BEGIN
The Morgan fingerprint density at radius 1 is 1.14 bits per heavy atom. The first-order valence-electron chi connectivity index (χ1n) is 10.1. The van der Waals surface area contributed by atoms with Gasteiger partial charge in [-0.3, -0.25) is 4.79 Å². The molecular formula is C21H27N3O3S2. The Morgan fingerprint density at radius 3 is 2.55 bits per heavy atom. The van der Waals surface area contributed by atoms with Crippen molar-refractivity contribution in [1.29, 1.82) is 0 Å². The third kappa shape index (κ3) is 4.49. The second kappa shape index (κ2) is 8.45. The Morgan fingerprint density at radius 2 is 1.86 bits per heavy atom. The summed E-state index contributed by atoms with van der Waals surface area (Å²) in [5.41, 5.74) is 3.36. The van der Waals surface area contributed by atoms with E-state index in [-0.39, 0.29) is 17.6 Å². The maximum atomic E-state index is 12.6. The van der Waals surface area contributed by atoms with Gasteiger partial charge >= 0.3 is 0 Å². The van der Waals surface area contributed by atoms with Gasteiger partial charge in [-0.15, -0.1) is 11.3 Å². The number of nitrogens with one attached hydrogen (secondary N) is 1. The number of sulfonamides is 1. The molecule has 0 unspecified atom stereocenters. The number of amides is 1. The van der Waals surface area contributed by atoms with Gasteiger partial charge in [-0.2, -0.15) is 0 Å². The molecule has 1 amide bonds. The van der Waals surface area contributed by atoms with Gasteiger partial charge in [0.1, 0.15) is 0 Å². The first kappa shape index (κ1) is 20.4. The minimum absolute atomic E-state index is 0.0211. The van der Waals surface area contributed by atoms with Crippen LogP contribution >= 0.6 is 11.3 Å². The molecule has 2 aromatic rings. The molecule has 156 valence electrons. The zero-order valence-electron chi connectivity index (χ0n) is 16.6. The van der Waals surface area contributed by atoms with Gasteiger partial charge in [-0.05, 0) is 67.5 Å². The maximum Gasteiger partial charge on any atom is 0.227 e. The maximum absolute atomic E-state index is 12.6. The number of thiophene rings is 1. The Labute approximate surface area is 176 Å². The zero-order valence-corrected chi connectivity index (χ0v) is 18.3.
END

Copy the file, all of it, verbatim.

The Morgan fingerprint density at radius 1 is 1.14 bits per heavy atom. The first-order valence-electron chi connectivity index (χ1n) is 10.1. The van der Waals surface area contributed by atoms with Gasteiger partial charge in [-0.3, -0.25) is 4.79 Å². The molecular formula is C21H27N3O3S2. The Morgan fingerprint density at radius 3 is 2.55 bits per heavy atom. The van der Waals surface area contributed by atoms with Crippen molar-refractivity contribution in [1.29, 1.82) is 0 Å². The third kappa shape index (κ3) is 4.49. The second kappa shape index (κ2) is 8.45. The Morgan fingerprint density at radius 2 is 1.86 bits per heavy atom. The summed E-state index contributed by atoms with van der Waals surface area (Å²) in [5.41, 5.74) is 3.36. The van der Waals surface area contributed by atoms with E-state index in [-0.39, 0.29) is 17.6 Å². The maximum atomic E-state index is 12.6. The van der Waals surface area contributed by atoms with Gasteiger partial charge >= 0.3 is 0 Å². The van der Waals surface area contributed by atoms with Gasteiger partial charge in [-0.15, -0.1) is 11.3 Å². The number of nitrogens with one attached hydrogen (secondary N) is 1. The number of sulfonamides is 1. The molecule has 0 unspecified atom stereocenters. The number of amides is 1. The van der Waals surface area contributed by atoms with Gasteiger partial charge in [-0.2, -0.15) is 0 Å². The molecule has 1 amide bonds. The van der Waals surface area contributed by atoms with Gasteiger partial charge in [0.1, 0.15) is 0 Å². The first kappa shape index (κ1) is 20.4. The minimum absolute atomic E-state index is 0.0211. The van der Waals surface area contributed by atoms with Crippen LogP contribution >= 0.6 is 11.3 Å². The molecule has 2 aromatic rings. The molecule has 156 valence electrons. The zero-order valence-electron chi connectivity index (χ0n) is 16.6. The van der Waals surface area contributed by atoms with Gasteiger partial charge in [-0.05, 0) is 67.5 Å². The maximum Gasteiger partial charge on any atom is 0.227 e. The maximum absolute atomic E-state index is 12.6. The number of thiophene rings is 1. The Labute approximate surface area is 176 Å². The zero-order valence-corrected chi connectivity index (χ0v) is 18.3.